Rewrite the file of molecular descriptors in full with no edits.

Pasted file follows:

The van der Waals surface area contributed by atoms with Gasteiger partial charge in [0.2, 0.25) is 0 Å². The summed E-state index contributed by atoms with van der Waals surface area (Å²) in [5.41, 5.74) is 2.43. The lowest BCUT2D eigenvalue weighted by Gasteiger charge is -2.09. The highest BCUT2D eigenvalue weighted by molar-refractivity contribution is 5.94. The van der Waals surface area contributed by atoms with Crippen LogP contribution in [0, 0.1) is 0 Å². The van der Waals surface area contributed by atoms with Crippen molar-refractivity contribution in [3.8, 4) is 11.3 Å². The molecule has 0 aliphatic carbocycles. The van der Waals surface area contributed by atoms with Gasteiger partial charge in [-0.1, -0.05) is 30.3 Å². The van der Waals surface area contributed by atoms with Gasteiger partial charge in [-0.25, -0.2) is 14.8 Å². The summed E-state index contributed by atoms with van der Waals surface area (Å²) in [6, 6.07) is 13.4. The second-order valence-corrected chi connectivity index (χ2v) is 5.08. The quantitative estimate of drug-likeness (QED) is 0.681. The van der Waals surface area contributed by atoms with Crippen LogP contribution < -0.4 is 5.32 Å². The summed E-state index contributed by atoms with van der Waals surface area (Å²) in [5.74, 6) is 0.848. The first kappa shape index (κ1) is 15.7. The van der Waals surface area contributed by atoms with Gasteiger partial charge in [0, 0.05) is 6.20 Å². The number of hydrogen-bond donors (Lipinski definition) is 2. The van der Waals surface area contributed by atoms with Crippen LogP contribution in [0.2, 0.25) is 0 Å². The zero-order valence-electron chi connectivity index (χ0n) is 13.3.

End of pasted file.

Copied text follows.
The van der Waals surface area contributed by atoms with Gasteiger partial charge in [0.2, 0.25) is 0 Å². The summed E-state index contributed by atoms with van der Waals surface area (Å²) in [5.41, 5.74) is 2.43. The lowest BCUT2D eigenvalue weighted by Gasteiger charge is -2.09. The highest BCUT2D eigenvalue weighted by molar-refractivity contribution is 5.94. The van der Waals surface area contributed by atoms with Crippen LogP contribution in [0, 0.1) is 0 Å². The van der Waals surface area contributed by atoms with Crippen molar-refractivity contribution in [3.8, 4) is 11.3 Å². The molecule has 0 aliphatic carbocycles. The van der Waals surface area contributed by atoms with Gasteiger partial charge in [-0.1, -0.05) is 30.3 Å². The van der Waals surface area contributed by atoms with Gasteiger partial charge in [-0.25, -0.2) is 14.8 Å². The summed E-state index contributed by atoms with van der Waals surface area (Å²) in [6, 6.07) is 13.4. The second-order valence-corrected chi connectivity index (χ2v) is 5.08. The quantitative estimate of drug-likeness (QED) is 0.681. The van der Waals surface area contributed by atoms with Crippen LogP contribution < -0.4 is 5.32 Å². The summed E-state index contributed by atoms with van der Waals surface area (Å²) in [5.74, 6) is 0.848. The first kappa shape index (κ1) is 15.7. The van der Waals surface area contributed by atoms with Gasteiger partial charge in [0, 0.05) is 6.20 Å². The number of hydrogen-bond donors (Lipinski definition) is 2. The van der Waals surface area contributed by atoms with Crippen LogP contribution in [0.2, 0.25) is 0 Å². The zero-order valence-electron chi connectivity index (χ0n) is 13.3.